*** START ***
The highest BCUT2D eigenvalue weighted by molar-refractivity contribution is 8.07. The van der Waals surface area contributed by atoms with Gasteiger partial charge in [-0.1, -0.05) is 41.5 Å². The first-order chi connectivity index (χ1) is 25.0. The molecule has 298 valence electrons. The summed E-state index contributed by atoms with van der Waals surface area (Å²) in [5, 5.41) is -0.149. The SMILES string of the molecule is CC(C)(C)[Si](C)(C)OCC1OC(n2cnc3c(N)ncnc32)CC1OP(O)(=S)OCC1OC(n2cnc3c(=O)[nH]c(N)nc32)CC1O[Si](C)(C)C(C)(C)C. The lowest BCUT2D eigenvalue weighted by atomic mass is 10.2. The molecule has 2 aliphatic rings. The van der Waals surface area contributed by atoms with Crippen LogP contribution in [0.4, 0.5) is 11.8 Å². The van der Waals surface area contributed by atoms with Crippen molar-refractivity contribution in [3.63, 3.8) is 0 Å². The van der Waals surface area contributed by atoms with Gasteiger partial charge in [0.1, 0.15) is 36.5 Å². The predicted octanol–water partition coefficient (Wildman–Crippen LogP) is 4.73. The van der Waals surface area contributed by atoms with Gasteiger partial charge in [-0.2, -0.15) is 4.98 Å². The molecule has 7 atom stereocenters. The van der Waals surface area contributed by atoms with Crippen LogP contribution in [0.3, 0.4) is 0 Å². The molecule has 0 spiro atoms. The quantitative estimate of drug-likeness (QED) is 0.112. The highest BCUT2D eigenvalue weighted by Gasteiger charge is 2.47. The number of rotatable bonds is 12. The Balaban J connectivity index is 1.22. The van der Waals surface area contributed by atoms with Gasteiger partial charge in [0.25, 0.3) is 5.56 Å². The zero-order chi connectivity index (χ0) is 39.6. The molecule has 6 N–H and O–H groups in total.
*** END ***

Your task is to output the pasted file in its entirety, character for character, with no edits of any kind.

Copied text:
The highest BCUT2D eigenvalue weighted by molar-refractivity contribution is 8.07. The van der Waals surface area contributed by atoms with Gasteiger partial charge in [-0.1, -0.05) is 41.5 Å². The first-order chi connectivity index (χ1) is 25.0. The molecule has 298 valence electrons. The summed E-state index contributed by atoms with van der Waals surface area (Å²) in [5, 5.41) is -0.149. The SMILES string of the molecule is CC(C)(C)[Si](C)(C)OCC1OC(n2cnc3c(N)ncnc32)CC1OP(O)(=S)OCC1OC(n2cnc3c(=O)[nH]c(N)nc32)CC1O[Si](C)(C)C(C)(C)C. The lowest BCUT2D eigenvalue weighted by atomic mass is 10.2. The molecule has 2 aliphatic rings. The van der Waals surface area contributed by atoms with Crippen LogP contribution in [0.4, 0.5) is 11.8 Å². The van der Waals surface area contributed by atoms with Crippen molar-refractivity contribution in [3.63, 3.8) is 0 Å². The van der Waals surface area contributed by atoms with Gasteiger partial charge in [0.1, 0.15) is 36.5 Å². The predicted octanol–water partition coefficient (Wildman–Crippen LogP) is 4.73. The van der Waals surface area contributed by atoms with Gasteiger partial charge in [-0.2, -0.15) is 4.98 Å². The molecule has 7 atom stereocenters. The van der Waals surface area contributed by atoms with Crippen LogP contribution in [0.3, 0.4) is 0 Å². The molecule has 0 spiro atoms. The quantitative estimate of drug-likeness (QED) is 0.112. The highest BCUT2D eigenvalue weighted by Gasteiger charge is 2.47. The number of rotatable bonds is 12. The Balaban J connectivity index is 1.22. The van der Waals surface area contributed by atoms with Gasteiger partial charge in [0.25, 0.3) is 5.56 Å². The zero-order chi connectivity index (χ0) is 39.6. The molecule has 6 N–H and O–H groups in total.